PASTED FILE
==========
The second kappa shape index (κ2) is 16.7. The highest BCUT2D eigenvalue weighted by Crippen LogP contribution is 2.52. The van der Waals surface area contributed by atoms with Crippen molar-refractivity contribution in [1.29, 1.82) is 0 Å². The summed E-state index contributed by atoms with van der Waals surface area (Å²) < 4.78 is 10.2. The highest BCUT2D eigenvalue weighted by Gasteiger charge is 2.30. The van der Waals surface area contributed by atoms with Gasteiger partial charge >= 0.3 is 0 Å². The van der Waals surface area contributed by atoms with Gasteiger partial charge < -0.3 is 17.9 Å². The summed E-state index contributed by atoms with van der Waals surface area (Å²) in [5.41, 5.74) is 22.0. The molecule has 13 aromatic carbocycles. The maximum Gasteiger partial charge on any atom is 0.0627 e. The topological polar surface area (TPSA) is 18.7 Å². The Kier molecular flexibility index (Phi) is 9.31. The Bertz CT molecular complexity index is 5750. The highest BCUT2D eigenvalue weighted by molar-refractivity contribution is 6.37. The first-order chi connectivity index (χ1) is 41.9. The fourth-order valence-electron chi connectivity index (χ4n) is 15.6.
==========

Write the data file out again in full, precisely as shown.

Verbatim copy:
The second kappa shape index (κ2) is 16.7. The highest BCUT2D eigenvalue weighted by Crippen LogP contribution is 2.52. The van der Waals surface area contributed by atoms with Crippen molar-refractivity contribution in [1.29, 1.82) is 0 Å². The summed E-state index contributed by atoms with van der Waals surface area (Å²) < 4.78 is 10.2. The highest BCUT2D eigenvalue weighted by Gasteiger charge is 2.30. The van der Waals surface area contributed by atoms with Gasteiger partial charge >= 0.3 is 0 Å². The van der Waals surface area contributed by atoms with Gasteiger partial charge < -0.3 is 17.9 Å². The summed E-state index contributed by atoms with van der Waals surface area (Å²) in [5.41, 5.74) is 22.0. The molecule has 13 aromatic carbocycles. The maximum Gasteiger partial charge on any atom is 0.0627 e. The topological polar surface area (TPSA) is 18.7 Å². The Kier molecular flexibility index (Phi) is 9.31. The Bertz CT molecular complexity index is 5750. The highest BCUT2D eigenvalue weighted by molar-refractivity contribution is 6.37. The first-order chi connectivity index (χ1) is 41.9. The fourth-order valence-electron chi connectivity index (χ4n) is 15.6.